About Stuart Ng Books
We are full-time booksellers specializing in books on twentieth-century illustration, animation & comic art. Our emphasis is on what other booksellers normally classify as art reference books. We have thousands of books on individual illustrators, animators, cartoonists, and comic book and comic strip artists. We also carry books of art instruction and technique, histories, surveys, and annuals. Our customers are professional artists, filmmakers, art students, instructors, libraries, art collectors, and fans.
We sell by mail order and in person at our showroom in Torrance, at conventions, and other events.
We are constantly buying and selling books. We buy rare book collections regularly. We also travel around the United States to find good books. We travel to France annually to attend the Bande Dessinée Festival at Angouleme and to scour the bookstores and bande dessinée stores in Paris to handpick the titles we import.
Our stock fluctuates between 4,000-8,000 catalogued items. We carry books, magazines, fanzines, original art, and ephemera. We carry many comic-related hardcovers and trade paperbacks, however we do not buy or sell individual comic books.
We also maintain a reference library of over 20,000 volumes relating to twentieth-century illustration, animation and comic art to help us serve the needs of our customers and qualified researchers. This collection was begun in the 1970s and continues to be developed.
We began selling artist's self-published sketchbooks in 1998 when we offered Glen Murakami's first two sketchbooks, Shrunk'n Head and Under Beneath.
In 2001, we offered Shane Glines' first sketchbook, Ice Cream, and hosted a sketchbook signing for Shane and Glen at San Diego Comic-Con. Since then, the offerings have exploded with hundreds of artists each year publishing their own sketchbooks and art collections.
We strive to offer the best selection of current artists sketchbooks; from aspiring students to well-established professionals.
I grew up reading comics (Carl Barks, Dennis the Menace, Marvel, DC, Warren) and looking at those early 1970s monographs on the Golden Age illustrators (Flagg, Leyendecker, Gibson, Parrish, Held). The work of The Studio artists (Jeff Jones, Mike Kaluta, Barry Smith and Berni Wrightson) encouraged my exploration of earlier artist-illustrators and art movements.
While in junior high, I got my first regular after-school job in order to pay for a subscription to Russ Cochran's Complete EC Library. I worked part-time at an industrial silkscreen printing company for six years (until I left for college) to fund my art book collecting.
In film school, I spent my last two semesters concentrating on animation and made an animated short Jellyfish that won a national film award The Cine Eagle and subsequently toured Europe winning several prizes and awards at film festivals in the Eastern Bloc. But the best part of film school was meeting Amy, the love of my life.
After graduating, while searching for a job in animation, I wandered into a bookstore in Marina Del Rey with a "help wanted" sign in the window and I ended up being hired as a manager. I spent a few years managing another store in Culver City across from the MGM Studio.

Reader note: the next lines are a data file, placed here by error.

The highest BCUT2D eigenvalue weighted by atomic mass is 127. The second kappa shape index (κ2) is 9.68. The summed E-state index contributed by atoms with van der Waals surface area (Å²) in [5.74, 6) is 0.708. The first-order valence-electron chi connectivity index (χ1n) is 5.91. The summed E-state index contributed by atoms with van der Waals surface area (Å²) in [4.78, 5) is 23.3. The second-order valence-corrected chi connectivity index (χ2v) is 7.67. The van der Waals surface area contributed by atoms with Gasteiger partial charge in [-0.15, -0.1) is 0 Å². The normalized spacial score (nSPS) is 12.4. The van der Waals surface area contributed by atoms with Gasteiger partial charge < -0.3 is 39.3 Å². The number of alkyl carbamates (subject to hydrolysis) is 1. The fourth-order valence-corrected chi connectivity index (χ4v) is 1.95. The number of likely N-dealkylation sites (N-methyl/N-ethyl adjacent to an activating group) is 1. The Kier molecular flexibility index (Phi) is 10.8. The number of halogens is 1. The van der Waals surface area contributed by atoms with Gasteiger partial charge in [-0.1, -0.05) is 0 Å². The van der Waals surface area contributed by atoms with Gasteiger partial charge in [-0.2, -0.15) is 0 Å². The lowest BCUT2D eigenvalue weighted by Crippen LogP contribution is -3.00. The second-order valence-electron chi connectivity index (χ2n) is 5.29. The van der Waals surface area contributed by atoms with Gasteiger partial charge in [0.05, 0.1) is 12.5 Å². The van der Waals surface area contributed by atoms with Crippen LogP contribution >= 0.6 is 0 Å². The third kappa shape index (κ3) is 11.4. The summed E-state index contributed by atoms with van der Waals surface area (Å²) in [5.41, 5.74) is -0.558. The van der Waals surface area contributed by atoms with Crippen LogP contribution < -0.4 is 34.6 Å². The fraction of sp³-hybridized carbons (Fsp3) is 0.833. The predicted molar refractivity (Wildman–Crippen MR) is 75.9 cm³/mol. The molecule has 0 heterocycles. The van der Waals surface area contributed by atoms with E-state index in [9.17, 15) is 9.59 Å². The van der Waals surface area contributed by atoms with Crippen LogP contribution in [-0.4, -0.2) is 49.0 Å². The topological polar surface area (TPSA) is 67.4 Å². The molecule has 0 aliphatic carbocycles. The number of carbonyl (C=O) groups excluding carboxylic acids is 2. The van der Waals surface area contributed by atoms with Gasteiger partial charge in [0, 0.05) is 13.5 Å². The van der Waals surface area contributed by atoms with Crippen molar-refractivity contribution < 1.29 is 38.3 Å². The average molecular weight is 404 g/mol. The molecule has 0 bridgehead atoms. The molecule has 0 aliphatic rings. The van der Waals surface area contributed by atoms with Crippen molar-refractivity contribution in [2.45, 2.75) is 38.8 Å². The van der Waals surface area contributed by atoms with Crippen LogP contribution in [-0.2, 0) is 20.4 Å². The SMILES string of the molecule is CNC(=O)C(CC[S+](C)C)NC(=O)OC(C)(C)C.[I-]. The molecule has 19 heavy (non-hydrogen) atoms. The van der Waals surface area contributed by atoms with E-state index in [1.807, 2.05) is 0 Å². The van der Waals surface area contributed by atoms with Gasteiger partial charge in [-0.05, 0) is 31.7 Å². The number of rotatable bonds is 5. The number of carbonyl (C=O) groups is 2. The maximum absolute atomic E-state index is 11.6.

Later on, I was offered a position as Archivist for the Warner Bros. Archives. I've always been a great fan of black & white movies of the thirties and forties and I quickly accepted the opportunity to work with the most complete archives of any of the major Hollywood studios - and in my opinion the best studio of the studio era (Casablanca, King's Row, Mildred Pierce, The Adventures of Robin Hood, 42nd Street, Now Voyager, The Searchers, etc.). The WB Archives included every file from every department at the studio as well as rooms full of photographs & negatives and architectural drawings. A little-known fact was the Archives also had over 100,000 pieces of original vintage WB animation art including over 10,000 animation backgrounds (One Froggy Evening, Bully for Bugs, Duck Dodgers, What's Opera Doc?, etc.).
While working at the bookstore and later at the Archives, I bookscouted in my spare time. A bookscout is a semi-pro who buys books and sells them to bookdealers (who then sell them to the public). In that pre-internet era, I sold books to dealers locally and nationally, but the majority of my finds went straight to Jim Vadeboncoeur Jr. and Bud Plant Illustrated Books.
In 1997, I decided the time was right to turn my "second job" into my main occupation. Encouraged by friends like Jim, and my wife Amy, I began buying and selling books on illustration full-time. I exhibited at my first book fair (in Burbank), gathered names for a mailing list, and issued my first catalogue. I exhibited at the San Diego Comic-Con for the first time in 1998 and now am an annual presence with our five booth space.
The rare books I offer are the books I myself sought and collected for years. I've always loved bookstores, but I frequently found them wanting in the subjects I was seeking. Even in the stores with shelves of "Artists Monographs," I would find plenty of Degas, Michelangelo, Monet, Picasso, Van Gogh, but the books on illustrators were few and far between. So when I started bookselling, I focused on the books I love. And I love presenting them to those of you who get as excited about them as I do.